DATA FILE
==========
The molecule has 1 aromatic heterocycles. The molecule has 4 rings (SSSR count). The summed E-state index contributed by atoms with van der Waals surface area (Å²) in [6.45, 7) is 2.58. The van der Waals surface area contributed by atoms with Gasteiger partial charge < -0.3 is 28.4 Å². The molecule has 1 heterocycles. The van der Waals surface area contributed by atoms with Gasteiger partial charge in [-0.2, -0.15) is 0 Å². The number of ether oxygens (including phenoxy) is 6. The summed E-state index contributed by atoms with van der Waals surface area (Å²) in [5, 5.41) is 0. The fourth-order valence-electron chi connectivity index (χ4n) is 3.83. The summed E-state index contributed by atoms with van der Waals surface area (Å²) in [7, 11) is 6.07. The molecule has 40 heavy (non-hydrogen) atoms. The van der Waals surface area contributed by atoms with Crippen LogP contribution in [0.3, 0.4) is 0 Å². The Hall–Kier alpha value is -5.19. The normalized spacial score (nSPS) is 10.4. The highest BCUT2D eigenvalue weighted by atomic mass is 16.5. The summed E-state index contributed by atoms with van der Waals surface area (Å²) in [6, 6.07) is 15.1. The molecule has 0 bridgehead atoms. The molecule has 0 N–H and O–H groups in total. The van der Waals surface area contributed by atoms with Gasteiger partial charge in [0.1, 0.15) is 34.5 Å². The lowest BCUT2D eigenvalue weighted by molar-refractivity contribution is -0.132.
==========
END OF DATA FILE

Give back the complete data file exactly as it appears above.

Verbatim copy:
The molecule has 1 aromatic heterocycles. The molecule has 4 rings (SSSR count). The summed E-state index contributed by atoms with van der Waals surface area (Å²) in [6.45, 7) is 2.58. The van der Waals surface area contributed by atoms with Gasteiger partial charge < -0.3 is 28.4 Å². The molecule has 1 heterocycles. The van der Waals surface area contributed by atoms with Gasteiger partial charge in [-0.2, -0.15) is 0 Å². The number of ether oxygens (including phenoxy) is 6. The summed E-state index contributed by atoms with van der Waals surface area (Å²) in [5, 5.41) is 0. The fourth-order valence-electron chi connectivity index (χ4n) is 3.83. The summed E-state index contributed by atoms with van der Waals surface area (Å²) in [7, 11) is 6.07. The molecule has 40 heavy (non-hydrogen) atoms. The van der Waals surface area contributed by atoms with Crippen LogP contribution in [0.3, 0.4) is 0 Å². The Hall–Kier alpha value is -5.19. The normalized spacial score (nSPS) is 10.4. The highest BCUT2D eigenvalue weighted by atomic mass is 16.5. The summed E-state index contributed by atoms with van der Waals surface area (Å²) in [6, 6.07) is 15.1. The molecule has 0 bridgehead atoms. The molecule has 0 N–H and O–H groups in total. The van der Waals surface area contributed by atoms with Gasteiger partial charge in [0.1, 0.15) is 34.5 Å². The lowest BCUT2D eigenvalue weighted by molar-refractivity contribution is -0.132.